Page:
The arbitrator's discretion is thus potentially confined at the same time as a disappointed claimant has both a more specific peg on which to hang an argument that the law has been misconstrued and a claim that, because a statutory policy is involved, the error is somehow more serious than it might be in the more usual commercial context.
This is the substance of the reasoning behind petitioner's claim for relief. However, even if §§ 12(2) and 17(a) of the '33 Act and 10(b) of the '34 Act create the matrix within which the arbitrators must function, statutory language is never sufficient by itself to resolve a given controversy. Decision requires the application of law to a particular grouping of facts and relationships. Here those relationships involve an investor, his "customer's man" for almost two decades and the brokerage house for whom the representative worked when the Hercules transactions occurred. The arbitrators were asked to consider the character of a set of representations not as abstract statements but on the basis of their meaning under the circumstances in which they were made.
On the basis of the present record, this Court is not prepared to analyze the arbitrators' final judgment, which must necessarily include resolution of a number of issues of fact and law, as well as questions of the weight to be afforded the testimony heard, to see if the decision "manifestly disregards" the rules of the 1933 and 1934 Securities Acts. Indeed, it lacks the one element most necessary to enable it to do so, namely, any indication of the facts on which the arbitrators based their decision. It is true that Courts have generally been wary of setting standards for the content of an arbitration decision, for fear of unduly limiting or harming the flexibility of judgment and analysis which is the key value of arbitration. However, the arbitrators' discretion in framing their award cannot be wholly without limits. In a case such as this, which necessarily involves both public and private interests over which the Courts and Congress have labored for the past thirty-seven years, some indication of the grounds for the arbitrators' judgment is required if their decision is to have the effect which defendant would implicitly have the Court confirm, the barring of petitioner's claims. See Moran v. Paine, Webber, Jackson & Curtis, n. 19 supra, 279 F. Supp. at 581-582; 389 F.2d at 246.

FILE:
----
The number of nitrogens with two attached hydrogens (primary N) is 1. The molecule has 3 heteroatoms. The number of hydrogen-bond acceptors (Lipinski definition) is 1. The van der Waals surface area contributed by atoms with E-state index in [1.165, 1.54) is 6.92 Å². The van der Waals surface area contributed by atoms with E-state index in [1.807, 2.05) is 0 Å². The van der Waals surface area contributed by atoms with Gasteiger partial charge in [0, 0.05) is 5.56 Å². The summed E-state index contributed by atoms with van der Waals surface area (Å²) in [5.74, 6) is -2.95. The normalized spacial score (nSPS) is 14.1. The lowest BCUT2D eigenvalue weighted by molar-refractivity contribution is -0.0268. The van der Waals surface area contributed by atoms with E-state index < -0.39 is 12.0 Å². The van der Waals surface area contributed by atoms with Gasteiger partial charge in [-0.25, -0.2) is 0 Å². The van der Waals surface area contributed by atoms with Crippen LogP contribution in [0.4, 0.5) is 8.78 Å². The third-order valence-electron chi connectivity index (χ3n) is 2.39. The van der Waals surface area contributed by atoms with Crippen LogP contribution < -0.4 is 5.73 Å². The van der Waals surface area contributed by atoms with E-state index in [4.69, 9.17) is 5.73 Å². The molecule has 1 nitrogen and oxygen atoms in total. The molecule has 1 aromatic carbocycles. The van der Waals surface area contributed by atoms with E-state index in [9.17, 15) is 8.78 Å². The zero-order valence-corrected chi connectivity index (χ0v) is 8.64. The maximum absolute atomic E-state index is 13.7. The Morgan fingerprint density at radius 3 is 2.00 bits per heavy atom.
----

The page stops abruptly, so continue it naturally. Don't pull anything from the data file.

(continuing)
While it is certainly true and relevant that petitioner was not forced to arbitration, it is also the case that the arbitrators were not compelled to accept the responsibility for resolving this claim.
Moreover, the policies of Congress and the Courts favoring arbitration place responsibilities upon the arbitrators themselves. Regardless of the validity of their ultimate determination, or the scope of judicial review of their decision -- matters upon which the Court expresses no opinion in either direction -- this judgment is defective because it lacks any indication of its basis in the facts of the controversy.
Public confidence in the arbitral process -- vital to all arbitration -- is especially important as an impetus to the submission of existing disputes to arbitration where there is no pre-existing contractual obligation to by-pass the Courts. If arbitrators were to resolve even relatively simple disputes, to say nothing of the complex technical controversies in which the arbitrator's experience and skill is most valuable, by merely a statement of final conclusion without the briefest explanation of the reasons for that result, disputants might come to fear, legitimately or not, that the failure to give reasons indicates indecision on the part of their selected "judges". It is true that parties who choose arbitration do not expect a "legally perfect result"; however, they do expect a rational result to the best of the arbitrators' judgment, and a mere dismissal may fairly cast doubt upon the legitimacy of that expectation.